Increased harassment claims helped keep EEOC busy in 2018

Posted November 19, 2018

Training alone isn’t a defense

The #MeToo movement was one of the underlying factors that caused an increase in harassment claims to the Equal Employment Opportunity Commission (EEOC), which enforces workplace discrimination laws.

The agency released its 2018 fiscal year report in November, and it was not surprising that sexual harassment claims jumped. The EEOC recovered nearly $70 million for the victims of sexual harassment through administrative enforcement and litigation in fiscal year 2018, up from $47.5 million in fiscal year 2017. There was also a 13.6 percent increase in charge receipts alleging sexual harassment in fiscal year 2018, and the amount of monetary benefits recovered for victims of sexual harassment increased by 22 percent.

For all types of discrimination, the EEOC received over 554,000 calls and emails and handled over 200,000 inquiries concerning potential discrimination claims of all types. The launch of nationwide online inquiry and appointment systems as part of the EEOC's Public Portal resulted in a 30 percent increase in inquiries and over 40,000 intake interviews.

During its fiscal year, which ended September 30, the EEOC secured $505 million for victims of discrimination in private, state and local government, and federal workplaces, including:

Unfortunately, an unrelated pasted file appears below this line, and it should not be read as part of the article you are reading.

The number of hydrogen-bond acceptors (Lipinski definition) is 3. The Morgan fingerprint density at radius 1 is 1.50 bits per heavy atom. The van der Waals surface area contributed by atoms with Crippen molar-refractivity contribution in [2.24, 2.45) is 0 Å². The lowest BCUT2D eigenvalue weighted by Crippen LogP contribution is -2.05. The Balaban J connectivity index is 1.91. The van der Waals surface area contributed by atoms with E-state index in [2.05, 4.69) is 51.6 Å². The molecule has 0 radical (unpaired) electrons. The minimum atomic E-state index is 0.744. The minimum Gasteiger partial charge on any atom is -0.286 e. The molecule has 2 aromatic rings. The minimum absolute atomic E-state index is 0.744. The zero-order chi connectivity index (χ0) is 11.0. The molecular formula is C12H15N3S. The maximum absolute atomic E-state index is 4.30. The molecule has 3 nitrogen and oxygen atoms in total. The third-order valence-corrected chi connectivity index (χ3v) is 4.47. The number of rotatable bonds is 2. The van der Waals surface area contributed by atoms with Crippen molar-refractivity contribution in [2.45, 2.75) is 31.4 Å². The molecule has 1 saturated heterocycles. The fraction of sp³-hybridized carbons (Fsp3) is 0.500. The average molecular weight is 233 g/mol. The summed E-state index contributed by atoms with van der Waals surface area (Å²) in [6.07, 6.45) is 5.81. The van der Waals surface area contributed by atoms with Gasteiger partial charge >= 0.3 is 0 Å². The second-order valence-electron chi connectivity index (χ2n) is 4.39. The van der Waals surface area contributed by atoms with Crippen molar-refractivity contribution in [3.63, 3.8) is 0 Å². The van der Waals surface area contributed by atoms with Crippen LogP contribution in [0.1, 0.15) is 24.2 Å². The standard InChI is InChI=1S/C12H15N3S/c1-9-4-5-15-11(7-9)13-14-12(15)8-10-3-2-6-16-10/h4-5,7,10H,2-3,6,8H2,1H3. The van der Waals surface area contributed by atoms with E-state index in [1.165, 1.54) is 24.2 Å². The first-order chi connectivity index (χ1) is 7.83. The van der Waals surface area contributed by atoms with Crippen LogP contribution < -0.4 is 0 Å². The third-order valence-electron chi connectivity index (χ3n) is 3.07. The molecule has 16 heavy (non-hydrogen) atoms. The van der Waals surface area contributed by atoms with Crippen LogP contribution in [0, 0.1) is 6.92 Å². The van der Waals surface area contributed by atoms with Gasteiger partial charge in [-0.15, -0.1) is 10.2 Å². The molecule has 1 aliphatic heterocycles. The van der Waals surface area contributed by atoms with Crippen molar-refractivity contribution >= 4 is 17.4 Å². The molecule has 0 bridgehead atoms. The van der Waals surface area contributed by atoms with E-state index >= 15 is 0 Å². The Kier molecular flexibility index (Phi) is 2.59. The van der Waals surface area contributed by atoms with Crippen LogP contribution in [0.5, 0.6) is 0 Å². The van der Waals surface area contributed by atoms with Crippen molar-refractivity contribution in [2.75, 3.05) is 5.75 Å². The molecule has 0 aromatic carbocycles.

• $354 million through mediation, conciliation, and settlements;
  • $53.5 million through litigation; and
  • $98.6 million for federal employees and applicants in hearings and appeals.

In FY 2017, the agency secured $355.6 million in monetary benefits, not including benefits obtained through litigation.

The EEOC ramped up its enforcement activities to hold workplace leaders and supervisors accountable for all types of discrimination. This significantly increased the number of harassment lawsuits filed and on two occasions the EEOC coordinated litigation filings in multiple federal district courts around the country covering workers in a variety of industries.

With a few clicks, individuals can submit inquiries through the EEOC’s public portal. An inquiry can be a first step toward filing a claim, as it allows the EEOC to evaluate the claimant’s information and provide advice on what the agency can do to assist, including help with filing a charge of discrimination, if appropriate.

Training, including bystander training, is a proven tool used to help reduce the risk of a discrimination claim. Just having a policy and just doing training, however, isn’t enough of a defense; you need to be able to show that the training is effective and employees feel safe reporting issues. Given the potentially public nature of such situations, employers who fail to take steps to avoid claims could risk more than the time and resources needed to defend their actions, as a company’s brand could suffer.

This article was written by Darlene M. Clabault, SHRM-CP, PHR, CLMS, of J.J. Keller & Associates, Inc.

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